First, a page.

In my role as the communications director for a large nonprofit organization, one of my many responsibilities involves serving as a national spokesperson. This often requires me to do media interviews for TV, radio and print news.
There is nothing I dislike more than public speaking, so whenever possible I try to respond to media requests by email or phone. This only works some of the time, so I do occasionally need to be on TV or radio for an interview. When this happens, I do my best to slow down and not say “like” every five seconds. I usually get through theses experiences with my fragile ego intact, but I still remember one interview in which I awkwardly stood sideways to the camera in an effort to hide the black eye that my three-year-old had given me with his elbow the night before.
The worst interviews for me happen in a “green room.” This is usually a small circular booth where I need to sit on a stool and listen to an interviewer through an earpiece. A fake background (ie Toronto skyline) is added digitally by the technicians. During the interview I can’t see anyone or even locate a camera in the booth to focus on, so the process feels very unnatural to me. I often have a panic attack right after the interview wondering if I remembered to keep my eyes open while I was concentrating on hearing the interviewer through my earpiece.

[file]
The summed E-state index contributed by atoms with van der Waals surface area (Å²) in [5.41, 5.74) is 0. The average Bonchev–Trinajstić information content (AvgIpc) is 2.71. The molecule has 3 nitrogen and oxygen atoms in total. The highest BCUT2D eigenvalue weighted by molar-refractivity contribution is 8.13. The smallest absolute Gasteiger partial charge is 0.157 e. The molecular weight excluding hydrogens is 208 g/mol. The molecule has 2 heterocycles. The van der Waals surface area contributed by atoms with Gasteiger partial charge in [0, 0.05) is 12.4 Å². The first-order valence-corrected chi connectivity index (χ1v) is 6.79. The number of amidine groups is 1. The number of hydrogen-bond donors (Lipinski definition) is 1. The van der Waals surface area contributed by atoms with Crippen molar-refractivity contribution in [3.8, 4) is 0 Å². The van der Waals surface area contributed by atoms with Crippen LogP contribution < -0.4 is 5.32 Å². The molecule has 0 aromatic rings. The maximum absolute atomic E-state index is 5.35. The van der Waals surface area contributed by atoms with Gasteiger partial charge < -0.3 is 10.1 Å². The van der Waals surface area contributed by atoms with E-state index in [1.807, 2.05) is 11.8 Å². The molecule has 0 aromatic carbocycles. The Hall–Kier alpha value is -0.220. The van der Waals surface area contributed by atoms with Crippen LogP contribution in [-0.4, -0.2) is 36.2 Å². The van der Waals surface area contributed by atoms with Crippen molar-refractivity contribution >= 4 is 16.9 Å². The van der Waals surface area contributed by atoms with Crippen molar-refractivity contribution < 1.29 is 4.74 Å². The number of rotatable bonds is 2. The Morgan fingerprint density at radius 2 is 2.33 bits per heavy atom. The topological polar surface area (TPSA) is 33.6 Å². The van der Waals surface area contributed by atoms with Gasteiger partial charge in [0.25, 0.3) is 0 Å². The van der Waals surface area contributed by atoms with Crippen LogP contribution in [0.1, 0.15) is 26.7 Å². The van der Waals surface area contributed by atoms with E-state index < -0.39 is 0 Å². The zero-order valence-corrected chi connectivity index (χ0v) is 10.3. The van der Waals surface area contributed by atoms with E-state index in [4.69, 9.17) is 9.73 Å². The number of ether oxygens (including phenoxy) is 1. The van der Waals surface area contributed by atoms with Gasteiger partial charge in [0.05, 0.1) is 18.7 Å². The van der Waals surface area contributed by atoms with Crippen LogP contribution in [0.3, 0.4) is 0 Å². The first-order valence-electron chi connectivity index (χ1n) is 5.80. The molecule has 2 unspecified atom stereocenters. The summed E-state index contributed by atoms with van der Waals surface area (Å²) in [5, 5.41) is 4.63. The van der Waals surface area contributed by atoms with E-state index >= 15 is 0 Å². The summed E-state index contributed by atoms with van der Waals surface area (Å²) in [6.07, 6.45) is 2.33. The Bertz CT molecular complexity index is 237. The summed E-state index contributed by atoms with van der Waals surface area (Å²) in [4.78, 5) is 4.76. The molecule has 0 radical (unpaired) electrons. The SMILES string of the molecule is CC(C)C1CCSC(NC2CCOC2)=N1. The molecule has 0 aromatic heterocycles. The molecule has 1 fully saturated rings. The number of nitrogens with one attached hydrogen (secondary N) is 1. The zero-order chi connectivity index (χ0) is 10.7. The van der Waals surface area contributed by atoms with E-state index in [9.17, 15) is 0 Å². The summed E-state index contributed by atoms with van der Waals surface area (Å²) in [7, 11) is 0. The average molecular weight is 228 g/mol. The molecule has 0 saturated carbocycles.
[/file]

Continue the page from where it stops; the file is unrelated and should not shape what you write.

So, it’s totally logical that I will spend tomorrow morning leading a training session on how to speak with the media. The truth is that I’m better at teaching people how to be effective spokespersons than I am at doing it myself. Rather than feeling like a fraud, I’m trying to own up to who I am and accept myself for my strengths and weaknesses.